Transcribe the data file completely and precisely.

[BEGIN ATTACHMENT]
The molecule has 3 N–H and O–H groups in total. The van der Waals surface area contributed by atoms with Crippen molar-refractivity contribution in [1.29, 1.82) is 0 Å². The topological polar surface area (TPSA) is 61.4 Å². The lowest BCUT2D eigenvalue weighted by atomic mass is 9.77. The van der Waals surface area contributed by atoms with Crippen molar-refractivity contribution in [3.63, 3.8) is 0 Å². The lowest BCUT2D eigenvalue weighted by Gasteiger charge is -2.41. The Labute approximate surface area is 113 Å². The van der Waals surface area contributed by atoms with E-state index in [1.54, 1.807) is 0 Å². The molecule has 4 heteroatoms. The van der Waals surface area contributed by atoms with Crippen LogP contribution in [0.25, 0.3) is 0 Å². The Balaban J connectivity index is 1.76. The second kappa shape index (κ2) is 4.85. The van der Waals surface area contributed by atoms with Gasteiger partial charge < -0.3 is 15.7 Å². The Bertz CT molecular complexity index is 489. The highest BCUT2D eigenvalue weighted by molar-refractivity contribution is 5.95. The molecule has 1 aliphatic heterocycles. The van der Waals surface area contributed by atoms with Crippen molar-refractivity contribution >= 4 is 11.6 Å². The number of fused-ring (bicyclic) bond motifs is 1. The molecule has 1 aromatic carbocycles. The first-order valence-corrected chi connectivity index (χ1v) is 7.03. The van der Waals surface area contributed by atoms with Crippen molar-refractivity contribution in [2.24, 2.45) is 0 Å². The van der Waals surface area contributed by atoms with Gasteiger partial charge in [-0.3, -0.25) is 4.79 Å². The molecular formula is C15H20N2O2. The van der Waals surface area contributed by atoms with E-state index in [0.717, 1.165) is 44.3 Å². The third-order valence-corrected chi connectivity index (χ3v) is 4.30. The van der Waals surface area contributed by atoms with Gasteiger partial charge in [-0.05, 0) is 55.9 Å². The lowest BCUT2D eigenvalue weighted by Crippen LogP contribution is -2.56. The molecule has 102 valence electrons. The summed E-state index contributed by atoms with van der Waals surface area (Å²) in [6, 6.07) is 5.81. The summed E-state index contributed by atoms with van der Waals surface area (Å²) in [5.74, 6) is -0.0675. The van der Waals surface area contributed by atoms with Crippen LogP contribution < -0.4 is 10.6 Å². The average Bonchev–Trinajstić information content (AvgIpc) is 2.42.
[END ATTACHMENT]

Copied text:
The molecule has 3 N–H and O–H groups in total. The van der Waals surface area contributed by atoms with Crippen molar-refractivity contribution in [1.29, 1.82) is 0 Å². The topological polar surface area (TPSA) is 61.4 Å². The lowest BCUT2D eigenvalue weighted by atomic mass is 9.77. The van der Waals surface area contributed by atoms with Crippen molar-refractivity contribution in [3.63, 3.8) is 0 Å². The lowest BCUT2D eigenvalue weighted by Gasteiger charge is -2.41. The Labute approximate surface area is 113 Å². The van der Waals surface area contributed by atoms with E-state index in [1.54, 1.807) is 0 Å². The molecule has 4 heteroatoms. The van der Waals surface area contributed by atoms with Crippen LogP contribution in [0.25, 0.3) is 0 Å². The Balaban J connectivity index is 1.76. The second kappa shape index (κ2) is 4.85. The van der Waals surface area contributed by atoms with Gasteiger partial charge < -0.3 is 15.7 Å². The Bertz CT molecular complexity index is 489. The highest BCUT2D eigenvalue weighted by molar-refractivity contribution is 5.95. The molecule has 1 aliphatic heterocycles. The van der Waals surface area contributed by atoms with Crippen molar-refractivity contribution >= 4 is 11.6 Å². The number of fused-ring (bicyclic) bond motifs is 1. The molecule has 1 aromatic carbocycles. The first-order valence-corrected chi connectivity index (χ1v) is 7.03. The van der Waals surface area contributed by atoms with Crippen molar-refractivity contribution in [2.24, 2.45) is 0 Å². The van der Waals surface area contributed by atoms with Gasteiger partial charge in [-0.3, -0.25) is 4.79 Å². The molecular formula is C15H20N2O2. The van der Waals surface area contributed by atoms with E-state index in [0.717, 1.165) is 44.3 Å². The third-order valence-corrected chi connectivity index (χ3v) is 4.30. The van der Waals surface area contributed by atoms with Gasteiger partial charge in [-0.05, 0) is 55.9 Å². The lowest BCUT2D eigenvalue weighted by Crippen LogP contribution is -2.56. The molecule has 102 valence electrons. The summed E-state index contributed by atoms with van der Waals surface area (Å²) in [6, 6.07) is 5.81. The summed E-state index contributed by atoms with van der Waals surface area (Å²) in [5.74, 6) is -0.0675. The van der Waals surface area contributed by atoms with Crippen LogP contribution < -0.4 is 10.6 Å². The average Bonchev–Trinajstić information content (AvgIpc) is 2.42.